Phenylketonuria (PKU) is a rare genetic condition in which the body cannot effectively metabolize an amino acid called phenylalanine (Phe) due to the missing or defective activity of an enzyme called phenylalanine hydroxylase (PAH). High levels of Phe, which is found in all foods containing protein, can lead to neurological and behavioral impairment. The primary treatment is a low-Phe diet.
Symptoms of PKU vary from mild to severe. The most severe form of the disease is known as classic PKU. PKU is typically diagnosed at birth through a blood test. Without treatment, a high level of blood Phe can develop which is toxic to the brain. Permanent cognitive disability, seizures, behavioral problems and psychiatric disorders can result.
The reported incidence of PKU from newborn screening programs ranges from one in 13,500 to 19,000 newborns in the United States. The incidence varies in other parts of the world. The disorder is inherited in an autosomal recessive genetic manner, meaning that a child is affected when each parent passes on one copy of the mutated gene.
The following organizations may be a resource for information and support for people with PKU and those around them:
Children's PKU Network (CPN) was founded in 1991 to address the special needs and concerns of individuals and families with the metabolic disorder Phenylketonuria (PKU). CPN is a non-profit organization dedicated to maintaining an agenda of public awareness, education, and direct assistance through a variety of programs that enable individuals diagnosed with PKU and other metabolic disorders reach their full potential.
The NPKUA provides information and support to adults and families, advocates for the reimbursement of medical foods, and invests in targeted and peer reviewed research for the development of new therapies and a future cure for PKU. It was formed in 2008 by parents, grandparents and individuals across the country. NPKUA is the first national non-profit organization to unite adults, families, regional and statewide PKU organizations, the medical community, and PKU-friendly businesses to make a difference in the lives of people with PKU.
Starting in 1989, National PKU News published a newsletter three times per year that provided essential news and information to the PKU community. With more than 2400 subscribers at its peak, the newsletter was a vital communication tool for the PKU community before the listserv, Facebook and other resources. With subscribers in 35 countries, who included parents, young adults with PKU, professionals, grandparents, relatives and other persons connected to families of affected persons, it was a truly global resource. Much communication about and support for the PKU community goes on online. For this reason, the newsletter was discontinued in early 2015. With a focus on developing How Much Phe and our Amino Acid Analysis Program, National PKU News continues to provide a vital resource to the PKU community. The organization also administers the Guthrie-Koch Scholarship program, for college-age people with PKU.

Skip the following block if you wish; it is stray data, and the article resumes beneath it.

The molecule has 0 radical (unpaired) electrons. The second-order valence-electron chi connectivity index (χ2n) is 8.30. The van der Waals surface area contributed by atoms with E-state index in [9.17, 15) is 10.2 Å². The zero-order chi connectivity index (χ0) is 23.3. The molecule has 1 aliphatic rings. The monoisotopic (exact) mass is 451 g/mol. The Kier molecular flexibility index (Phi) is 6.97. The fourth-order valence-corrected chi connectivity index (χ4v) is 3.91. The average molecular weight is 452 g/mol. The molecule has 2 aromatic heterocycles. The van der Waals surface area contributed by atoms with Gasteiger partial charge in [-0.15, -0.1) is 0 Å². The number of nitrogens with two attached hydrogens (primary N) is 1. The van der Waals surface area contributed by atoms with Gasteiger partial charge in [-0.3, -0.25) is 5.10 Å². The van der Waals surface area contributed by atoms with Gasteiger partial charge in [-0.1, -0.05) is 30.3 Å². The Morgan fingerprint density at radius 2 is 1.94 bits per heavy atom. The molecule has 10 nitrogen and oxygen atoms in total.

Global Genes is a non-profit patient advocacy organization working to eliminate the challenges of rare disease by building awareness, educating the global community, and providing critical connections and resources that equip advocates to become activists for their disease. Global Genes promotes the needs of the rare disease community under a unifying symbol of hope – the Blue Denim Genes Ribbon™. Numerous tools, resources and educational events can be found on the Global Genes website www.globalgenes.org.
The National Organization for Rare Disorders (NORD) is a unique federation of voluntary health organizations dedicated to helping people with rare "orphan" diseases and assisting the organizations that serve them. NORD is committed to the identification, treatment and cure of rare disorders through programs of education, advocacy, research and service. In the US, NORD is also the official sponsor of Rare Disease Day, an annual global observance that raises awareness of rare diseases and elevates them into the public consciousness as an important health issue that cannot be ignored.
EURORDIS is a non-governmental patient-driven alliance of more than 700 rare disease patient organisations in more than 60 countries. EURORDIS strives to build a strong pan-European community of patient organisations and people living with a rare disease, to be their voice at the European level, and - directly or indirectly - to fight against the impact of rare diseases on their lives. EURORDIS leads global efforts for Rare Disease Day and the online social platform for people living with or affected by a rare diseases RareConnect. EURORDIS represents the voice of an estimated 30 million people living with a rare disease in Europe. Follow @eurordis or see the EURORDIS Facebook page. For more information visit: www.eurordis.org.